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Memory strategies

3) Three memory stages

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Memory can be divided into stages;

  1. Immediate memory. We use this to look up and dial a phone number but once we have done the task we do not need to remember the number for any longer than it takes to dial.
  2. Short term memory.We use this when we meet someone for the first time and try to remember their name while we are talking to them. This memory is needed to be able to attempt tasks.
  3. Long term memory.This is used to recall tasks or experiences we have had before and to use them again. To recognise and associate familiar things with their use. Associate people and places to events which we have experienced before. It can also be used to work out what an appropriate response would be in a given situation such as being quiet in a library.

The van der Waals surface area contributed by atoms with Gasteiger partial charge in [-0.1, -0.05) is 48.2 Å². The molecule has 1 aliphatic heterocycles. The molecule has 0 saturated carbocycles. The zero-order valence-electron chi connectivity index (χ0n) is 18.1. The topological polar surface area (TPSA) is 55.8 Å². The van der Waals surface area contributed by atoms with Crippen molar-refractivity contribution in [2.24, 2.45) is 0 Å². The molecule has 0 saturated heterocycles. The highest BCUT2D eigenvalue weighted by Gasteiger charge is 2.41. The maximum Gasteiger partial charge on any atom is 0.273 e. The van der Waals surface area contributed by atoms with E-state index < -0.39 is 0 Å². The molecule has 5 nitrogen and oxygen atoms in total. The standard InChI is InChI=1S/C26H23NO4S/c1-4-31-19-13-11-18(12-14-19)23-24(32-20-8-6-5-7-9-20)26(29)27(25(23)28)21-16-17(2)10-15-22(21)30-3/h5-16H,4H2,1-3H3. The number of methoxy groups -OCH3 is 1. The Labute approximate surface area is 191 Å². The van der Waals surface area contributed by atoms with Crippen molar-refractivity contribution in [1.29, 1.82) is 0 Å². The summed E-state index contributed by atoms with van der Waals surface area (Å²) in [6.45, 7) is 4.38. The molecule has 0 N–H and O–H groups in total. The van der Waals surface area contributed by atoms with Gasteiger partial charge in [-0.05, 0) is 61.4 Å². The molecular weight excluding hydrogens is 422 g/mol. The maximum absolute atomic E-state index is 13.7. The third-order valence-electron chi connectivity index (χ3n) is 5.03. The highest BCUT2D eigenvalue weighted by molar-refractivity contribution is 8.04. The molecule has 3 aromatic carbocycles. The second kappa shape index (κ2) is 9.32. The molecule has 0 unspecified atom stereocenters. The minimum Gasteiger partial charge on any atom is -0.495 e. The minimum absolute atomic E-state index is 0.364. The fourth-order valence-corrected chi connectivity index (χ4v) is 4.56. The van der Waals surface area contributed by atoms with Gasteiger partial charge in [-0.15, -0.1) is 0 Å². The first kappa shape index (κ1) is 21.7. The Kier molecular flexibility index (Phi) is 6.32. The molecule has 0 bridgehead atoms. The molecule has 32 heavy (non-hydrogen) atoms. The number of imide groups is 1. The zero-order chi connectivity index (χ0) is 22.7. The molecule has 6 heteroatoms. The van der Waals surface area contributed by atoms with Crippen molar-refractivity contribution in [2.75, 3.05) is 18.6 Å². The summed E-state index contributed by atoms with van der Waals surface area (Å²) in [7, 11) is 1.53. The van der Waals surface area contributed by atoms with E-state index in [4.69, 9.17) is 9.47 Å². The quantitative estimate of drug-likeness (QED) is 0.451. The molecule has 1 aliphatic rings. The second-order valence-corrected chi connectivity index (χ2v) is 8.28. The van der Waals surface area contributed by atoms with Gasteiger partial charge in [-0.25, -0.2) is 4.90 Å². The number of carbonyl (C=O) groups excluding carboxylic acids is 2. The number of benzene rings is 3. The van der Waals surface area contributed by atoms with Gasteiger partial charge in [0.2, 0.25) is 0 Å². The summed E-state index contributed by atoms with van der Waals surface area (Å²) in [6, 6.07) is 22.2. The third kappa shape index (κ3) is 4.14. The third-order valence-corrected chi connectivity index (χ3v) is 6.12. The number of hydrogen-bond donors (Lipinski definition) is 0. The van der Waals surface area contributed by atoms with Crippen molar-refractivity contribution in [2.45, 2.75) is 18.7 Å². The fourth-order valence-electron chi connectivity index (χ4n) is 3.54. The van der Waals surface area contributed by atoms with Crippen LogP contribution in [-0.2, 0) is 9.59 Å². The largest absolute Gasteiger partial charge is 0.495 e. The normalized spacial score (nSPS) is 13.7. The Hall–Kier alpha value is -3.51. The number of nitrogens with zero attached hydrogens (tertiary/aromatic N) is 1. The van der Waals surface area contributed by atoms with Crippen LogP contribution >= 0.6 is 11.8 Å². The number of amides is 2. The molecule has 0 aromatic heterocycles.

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Memory can be divided into stages;

  1. Immediate memory. We use this to look up and dial a phone number but once we have done the task we do not need to remember the number for any longer than it takes to dial.
  2. Short term memory.We use this when we meet someone for the first time and try to remember their name while we are talking to them. This memory is needed to be able to attempt tasks.
  3. Long term memory.This is used to recall tasks or experiences we have had before and to use them again. To recognise and associate familiar things with their use. Associate people and places to events which we have experienced before. It can also be used to work out what an appropriate response would be in a given situation such as being quiet in a library.

We all remember in slightly different ways. Do you learn new tasks better by reading, watching someone else, by trying the task yourself or by listening? Maybe a combination of them works better for you. Think about this when you are trying to help the person after a stroke to improve their memory.


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